WRONG: You’ve got another thing coming

Yes, this phrase is commonly used, and it makes perfect sense.  Things come.  The egg corn (“another thing coming”), while grammatically correct, is idiosyncratically incorrect.  The original form of the phrase is, in its long form is, “if that’s what you think, you’ve got another think coming.”  This phrase’s origins are unclear but definitively predate the egg corn. It implies the person thinking will be forced to change their thought.  This excerpt from The Daily Argus (1897) uses the expression in its original form:

“Having elected him, republicans think they have some voice in the distribution of the spoils and there is where they have another think coming to them.”

WRONG: Right off the back

Right off the bat refers to the very beginning, as in a baseball game; the first event is a player at bat which kicks off the rest of the game. I’m sure one could justify the use of right off the back (perhaps, as opposed to being off the front?) But for all intents and purposes, let’s stick with the correct idiom, okay?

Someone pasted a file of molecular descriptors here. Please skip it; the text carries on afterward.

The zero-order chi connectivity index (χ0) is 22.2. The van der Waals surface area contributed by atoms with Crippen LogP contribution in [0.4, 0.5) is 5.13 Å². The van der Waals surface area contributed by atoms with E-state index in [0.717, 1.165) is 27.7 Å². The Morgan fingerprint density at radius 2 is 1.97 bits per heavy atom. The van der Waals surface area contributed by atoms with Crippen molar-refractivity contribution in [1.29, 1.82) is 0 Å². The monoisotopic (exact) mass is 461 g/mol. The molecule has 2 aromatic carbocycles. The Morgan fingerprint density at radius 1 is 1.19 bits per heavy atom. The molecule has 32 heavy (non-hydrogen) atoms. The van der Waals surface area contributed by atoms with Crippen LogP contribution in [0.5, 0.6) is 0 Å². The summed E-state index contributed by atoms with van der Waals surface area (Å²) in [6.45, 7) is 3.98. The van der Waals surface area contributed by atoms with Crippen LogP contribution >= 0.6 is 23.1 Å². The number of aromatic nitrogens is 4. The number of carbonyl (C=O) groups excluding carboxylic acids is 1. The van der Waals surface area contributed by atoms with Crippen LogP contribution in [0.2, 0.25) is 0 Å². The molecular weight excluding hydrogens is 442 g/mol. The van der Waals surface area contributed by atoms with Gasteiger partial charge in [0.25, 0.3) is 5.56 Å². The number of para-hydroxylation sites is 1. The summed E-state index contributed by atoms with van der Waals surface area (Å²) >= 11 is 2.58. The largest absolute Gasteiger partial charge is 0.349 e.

WRONG: One in the same

The correct saying is one and the same.  Think about it; Q-Tips and cotton swabs are one and the same—they are both pieces of cotton on either end of a cardboard stick. They are one item that is the same thing.  The phrase one in the same would, loosely, imply that Q-Tips and cotton swabs are each one small piece of a larger whole.


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